On July 21th, 1969 Neil Armstrong
and Buzz Aldrin
waited within paper thin walls on the surface of the Moon. Hours ago they had made history by being the first humans to land and walk on its surface
. Now the only thing left to do was take off. All that entailed was performing the final test of the Lunar Module
: launching from the lunar surface with no on-site support or possibility of fixes if something failed. [more inside]
posted by Brandon Blatcher
on Jul 21, 2014 -
In 1972, Tom Wolfe was assigned to do a piece for Rolling Stone on Apollo 17, NASA's last moon mission
(Google book preview). That turned into a four-part series on the astronauts, written in a frantic three weeks. From there, he thought he could quickly expand the piece into a book
(Gbp). But that book, on what makes an astronaut, ended up taking a much broader scope and more time. In 1979, The Right Stuff
was published, and later was made into a well-regarded 3 hour movie
. A few years later, Andrew Chaikin started on a similar path to Wolfe, more broadly documenting the US moon missions in his book, A Man on the Moon
. The book was published in 1994, and HBO used it as the basis of a 12-part mini-series that they aired in 1998
, titled From the Earth to the Moon
. [more inside]
posted by filthy light thief
on Dec 26, 2013 -
Bras in Space: The Incredible True Story Behind Upcoming Film "Spacesuit"
When we think of the Apollo 11 moon landing, what do we think of? President Kennedy’s bold vision. Neil Armstrong and Buzz Aldrin’s heroism (unfortunately we rarely think about Command Module Pilot Michael Collins). Perhaps we even think of the incredible engineers, rocket scientists, astrophysicists and all the other geniuses at NASA who made it possible. Now we want you to think about your grandma’s bra. [more inside]
posted by Room 641-A
on Oct 29, 2013 -
Initially the conventional wisdom was that spacesuits “would be like rockets: adamantine, metallic, armored and smooth.” But in practice, rigid spacesuits repeatedly failed under testing. So when Neil Armstrong and Buzz Aldrin walked on the Moon they were protected from the vacuum of space by flexible spacesuits crafted from twenty-one layers of fabric, “each with a distinct yet interrelated function, custom-sewn for them by seamstresses whose usual work was fashioning bras and girdles” for the Playtex Corporation.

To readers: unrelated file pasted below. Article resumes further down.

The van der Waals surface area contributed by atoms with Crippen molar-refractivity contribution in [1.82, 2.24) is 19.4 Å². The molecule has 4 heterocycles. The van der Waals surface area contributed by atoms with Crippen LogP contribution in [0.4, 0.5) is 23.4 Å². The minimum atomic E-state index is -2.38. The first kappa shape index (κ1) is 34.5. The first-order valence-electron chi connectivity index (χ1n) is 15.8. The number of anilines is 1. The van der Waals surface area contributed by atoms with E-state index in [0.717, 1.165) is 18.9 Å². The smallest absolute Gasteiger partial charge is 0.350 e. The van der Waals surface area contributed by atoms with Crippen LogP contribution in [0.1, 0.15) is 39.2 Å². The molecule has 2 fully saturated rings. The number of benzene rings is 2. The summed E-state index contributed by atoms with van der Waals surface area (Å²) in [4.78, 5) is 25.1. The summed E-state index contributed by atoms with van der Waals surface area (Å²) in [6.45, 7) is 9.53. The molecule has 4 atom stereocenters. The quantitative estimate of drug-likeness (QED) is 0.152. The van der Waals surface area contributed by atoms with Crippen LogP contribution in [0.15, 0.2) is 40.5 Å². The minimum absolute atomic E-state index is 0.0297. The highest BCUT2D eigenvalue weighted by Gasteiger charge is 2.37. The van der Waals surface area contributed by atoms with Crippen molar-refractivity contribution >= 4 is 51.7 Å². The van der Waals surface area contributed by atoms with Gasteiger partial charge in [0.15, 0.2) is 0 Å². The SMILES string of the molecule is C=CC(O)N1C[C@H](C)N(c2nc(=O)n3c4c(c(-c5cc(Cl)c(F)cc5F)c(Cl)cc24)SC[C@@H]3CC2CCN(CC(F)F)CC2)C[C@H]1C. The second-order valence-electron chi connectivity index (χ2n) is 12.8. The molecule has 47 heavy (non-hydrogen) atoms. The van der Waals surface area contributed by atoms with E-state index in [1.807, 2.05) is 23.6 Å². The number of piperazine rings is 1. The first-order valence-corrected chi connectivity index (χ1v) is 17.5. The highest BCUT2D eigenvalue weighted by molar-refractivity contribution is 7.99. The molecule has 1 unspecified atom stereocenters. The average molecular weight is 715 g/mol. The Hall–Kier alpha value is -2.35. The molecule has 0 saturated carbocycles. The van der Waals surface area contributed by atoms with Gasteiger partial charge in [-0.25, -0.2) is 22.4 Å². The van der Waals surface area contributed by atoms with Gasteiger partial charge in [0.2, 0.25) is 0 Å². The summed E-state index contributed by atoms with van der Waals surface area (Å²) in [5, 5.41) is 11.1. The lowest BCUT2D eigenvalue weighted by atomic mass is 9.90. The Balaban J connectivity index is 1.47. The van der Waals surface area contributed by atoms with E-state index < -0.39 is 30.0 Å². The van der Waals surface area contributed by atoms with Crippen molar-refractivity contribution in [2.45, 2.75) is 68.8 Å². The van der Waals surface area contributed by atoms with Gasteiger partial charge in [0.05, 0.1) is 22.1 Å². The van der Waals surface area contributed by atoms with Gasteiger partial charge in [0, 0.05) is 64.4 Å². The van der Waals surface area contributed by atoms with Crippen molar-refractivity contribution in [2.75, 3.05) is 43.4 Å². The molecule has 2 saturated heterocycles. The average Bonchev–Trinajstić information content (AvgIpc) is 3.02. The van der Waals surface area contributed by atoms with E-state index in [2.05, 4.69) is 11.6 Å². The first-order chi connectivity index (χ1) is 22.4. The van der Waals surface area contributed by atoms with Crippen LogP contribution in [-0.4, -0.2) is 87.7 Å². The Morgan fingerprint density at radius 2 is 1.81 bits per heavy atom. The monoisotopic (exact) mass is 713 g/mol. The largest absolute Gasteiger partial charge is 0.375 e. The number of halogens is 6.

The Spirit of the Spacesuit
, Spacesuit: Fashioning Apollo [more inside]
posted by Herodios
on Jul 21, 2011 -
For All Mankind
"Al Reinert’s documentary For All Mankind is the story of the twenty-four men who traveled to the moon, told in their words, in their voices, using the images of their experiences. Forty years after the first moon landing, it remains the most radical, visually dazzling work of cinema yet made about this earthshaking event." "For All Mankind is irreplaceable: one of a kind and likely to remain so. It is, formally, among the most radical American films of the past quarter century and, emotionally, among the most powerfully affecting. It makes its impossible title stick. In For All Mankind, we all lift off together, and we all come home the same way, and few movies have captured so well the rhapsodic absurdity of our common voyage." 1
posted by puny human
on Apr 7, 2011 -
They Were There
is a 30 min video from IBM, who is turning 100 this year. "told by first-hand witnesses—current and retired employees and clients—who were there when IBM helped to change the way world works.
posted by finite
on Jan 22, 2011 -
Built as part of the fifth /dev/fort
developer retreat, Spacelog.org